Written over the span of 800 years from ca. 400 B.C. to ca. 400 A.D, the Mahabharata tells a riveting tale of disputed kingship and warring families. But just as the action-packed narrative reaches its climax, the story pauses to convey a dialogue between the reluctant warrior Arjuna and his charioteer Krishna, who dramatically reveals himself as the incarnation of God. This passage, known as the Bhagavad Gita, has proved inspirational to hundreds of millions of religious seekers and was regarded by philosophers from Henry David Thoreau to Mahatma Gandhi as perhaps the greatest distillation of philosophy and religion ever written.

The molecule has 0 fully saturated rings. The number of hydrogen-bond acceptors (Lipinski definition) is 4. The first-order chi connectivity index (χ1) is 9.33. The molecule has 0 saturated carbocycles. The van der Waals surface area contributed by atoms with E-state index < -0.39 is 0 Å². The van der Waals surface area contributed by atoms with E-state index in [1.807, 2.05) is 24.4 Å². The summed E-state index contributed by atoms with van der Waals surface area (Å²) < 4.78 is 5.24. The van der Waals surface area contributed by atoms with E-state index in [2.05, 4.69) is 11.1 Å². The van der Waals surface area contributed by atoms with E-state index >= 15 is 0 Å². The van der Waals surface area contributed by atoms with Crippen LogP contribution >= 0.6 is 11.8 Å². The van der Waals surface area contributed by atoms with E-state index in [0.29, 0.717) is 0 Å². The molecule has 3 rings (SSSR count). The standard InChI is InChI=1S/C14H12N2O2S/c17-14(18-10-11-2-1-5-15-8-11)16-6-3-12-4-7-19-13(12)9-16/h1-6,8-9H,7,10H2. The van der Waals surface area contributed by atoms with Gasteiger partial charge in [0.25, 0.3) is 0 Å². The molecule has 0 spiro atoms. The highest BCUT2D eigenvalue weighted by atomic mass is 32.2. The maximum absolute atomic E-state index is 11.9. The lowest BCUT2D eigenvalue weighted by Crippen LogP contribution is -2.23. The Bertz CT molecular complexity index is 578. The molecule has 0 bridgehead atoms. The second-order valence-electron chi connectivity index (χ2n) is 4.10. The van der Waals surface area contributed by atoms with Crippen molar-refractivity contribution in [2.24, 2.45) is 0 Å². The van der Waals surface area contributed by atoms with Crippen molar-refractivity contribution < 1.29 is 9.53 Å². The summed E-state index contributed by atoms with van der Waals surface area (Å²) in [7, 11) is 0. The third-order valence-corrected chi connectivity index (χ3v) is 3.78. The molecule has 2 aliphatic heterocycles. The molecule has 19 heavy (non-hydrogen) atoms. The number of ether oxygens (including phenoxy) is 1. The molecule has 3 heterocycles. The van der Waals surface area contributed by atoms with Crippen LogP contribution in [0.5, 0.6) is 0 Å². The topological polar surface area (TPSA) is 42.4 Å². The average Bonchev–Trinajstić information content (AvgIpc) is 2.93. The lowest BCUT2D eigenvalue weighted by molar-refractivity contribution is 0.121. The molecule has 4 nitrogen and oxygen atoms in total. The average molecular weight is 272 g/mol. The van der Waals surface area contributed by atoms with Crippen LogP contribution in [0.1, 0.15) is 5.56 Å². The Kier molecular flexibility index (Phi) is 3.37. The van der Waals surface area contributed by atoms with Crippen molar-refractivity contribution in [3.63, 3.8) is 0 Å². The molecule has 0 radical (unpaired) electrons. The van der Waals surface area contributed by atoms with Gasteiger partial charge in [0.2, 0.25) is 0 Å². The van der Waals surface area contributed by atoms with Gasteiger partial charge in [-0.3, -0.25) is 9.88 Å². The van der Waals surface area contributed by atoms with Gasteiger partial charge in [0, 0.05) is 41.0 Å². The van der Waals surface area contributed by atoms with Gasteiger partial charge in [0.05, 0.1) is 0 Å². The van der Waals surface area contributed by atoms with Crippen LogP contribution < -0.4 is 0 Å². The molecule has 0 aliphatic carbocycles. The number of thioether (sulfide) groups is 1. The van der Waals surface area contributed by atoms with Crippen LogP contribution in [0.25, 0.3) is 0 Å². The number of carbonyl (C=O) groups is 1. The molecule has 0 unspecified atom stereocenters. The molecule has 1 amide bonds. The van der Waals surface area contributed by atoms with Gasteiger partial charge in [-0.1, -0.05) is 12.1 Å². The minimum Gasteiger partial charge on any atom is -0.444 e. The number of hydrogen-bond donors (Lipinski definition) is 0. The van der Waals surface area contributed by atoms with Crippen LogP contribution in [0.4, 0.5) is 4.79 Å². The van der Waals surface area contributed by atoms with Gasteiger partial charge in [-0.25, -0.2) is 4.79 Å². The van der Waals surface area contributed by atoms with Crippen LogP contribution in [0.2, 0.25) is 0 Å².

How does this philosophical treatise fit into this fast-paced story? What lessons does it have for us? And how did a two-thousand-year-old argument that a warrior should fulfill his duty on the battlefield end up inspiring some of the most famous advocates of non-violence in the nineteenth and twentieth centuries?